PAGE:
From the Loch Ness Monster and mammoths to the Amazon river and uncharted river flies – ‘environmental DNA’ is revolutionising how we tell what species are present in a certain landscape. Traces of skin, mucus or gametes can be left by creatures in their environment and scientists can use samples from the water, air or soil and sequence the DNA found within to test for a specific species or to get a broader picture of what is there. It can help monitor for invasive species and even look back to ancient history. Samples can be taken by non-experts, in remote locations, quicker than some traditional methods and it’s non invasive. Scientists say this can speed up and revolutionise how we chart our living world….which in some cases might flag up the most urgent need to intervene where species are threatened.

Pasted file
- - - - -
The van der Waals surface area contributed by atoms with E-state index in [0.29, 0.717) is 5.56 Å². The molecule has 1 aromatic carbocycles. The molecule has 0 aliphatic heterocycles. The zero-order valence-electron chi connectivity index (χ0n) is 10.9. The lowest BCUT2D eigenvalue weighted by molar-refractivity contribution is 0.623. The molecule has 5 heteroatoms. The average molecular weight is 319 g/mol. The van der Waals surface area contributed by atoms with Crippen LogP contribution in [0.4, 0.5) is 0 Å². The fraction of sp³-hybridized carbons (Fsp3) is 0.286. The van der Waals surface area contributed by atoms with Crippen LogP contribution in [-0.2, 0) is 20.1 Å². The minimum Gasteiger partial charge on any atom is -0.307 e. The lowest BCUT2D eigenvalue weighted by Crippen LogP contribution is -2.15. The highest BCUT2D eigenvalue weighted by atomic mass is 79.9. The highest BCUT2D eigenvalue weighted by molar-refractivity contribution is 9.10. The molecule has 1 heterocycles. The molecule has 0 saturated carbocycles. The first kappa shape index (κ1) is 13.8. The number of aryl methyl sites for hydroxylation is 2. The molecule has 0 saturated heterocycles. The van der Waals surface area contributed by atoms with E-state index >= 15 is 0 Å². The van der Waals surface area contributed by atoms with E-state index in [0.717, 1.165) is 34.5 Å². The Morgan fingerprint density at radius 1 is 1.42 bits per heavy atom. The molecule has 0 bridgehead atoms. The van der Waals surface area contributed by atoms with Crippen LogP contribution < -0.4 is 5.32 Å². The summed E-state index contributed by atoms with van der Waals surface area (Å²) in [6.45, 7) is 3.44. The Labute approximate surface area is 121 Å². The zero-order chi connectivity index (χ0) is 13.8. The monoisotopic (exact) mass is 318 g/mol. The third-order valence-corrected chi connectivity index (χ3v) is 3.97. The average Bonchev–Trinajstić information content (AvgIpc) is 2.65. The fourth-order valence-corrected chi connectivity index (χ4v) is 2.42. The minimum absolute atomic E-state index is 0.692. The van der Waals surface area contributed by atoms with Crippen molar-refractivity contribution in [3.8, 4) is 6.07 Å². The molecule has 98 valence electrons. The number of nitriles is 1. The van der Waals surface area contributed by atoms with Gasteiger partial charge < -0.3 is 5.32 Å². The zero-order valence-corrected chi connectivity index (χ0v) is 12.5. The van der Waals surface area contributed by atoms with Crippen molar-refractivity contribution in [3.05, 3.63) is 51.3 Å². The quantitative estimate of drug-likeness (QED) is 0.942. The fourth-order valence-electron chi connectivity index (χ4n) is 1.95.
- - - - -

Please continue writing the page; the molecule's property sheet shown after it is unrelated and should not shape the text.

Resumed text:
The technique has been used recently by Prof Neil Gemmell from University of Otago working with experts from the Loch Ness Centre – to search for evidence of what is and isn’t present in the depths but it’s also being used in more applications around the world.
Jheni Osman explores why scientists are so excited about this modern technique, how long the traces last and what it might reveal in the future.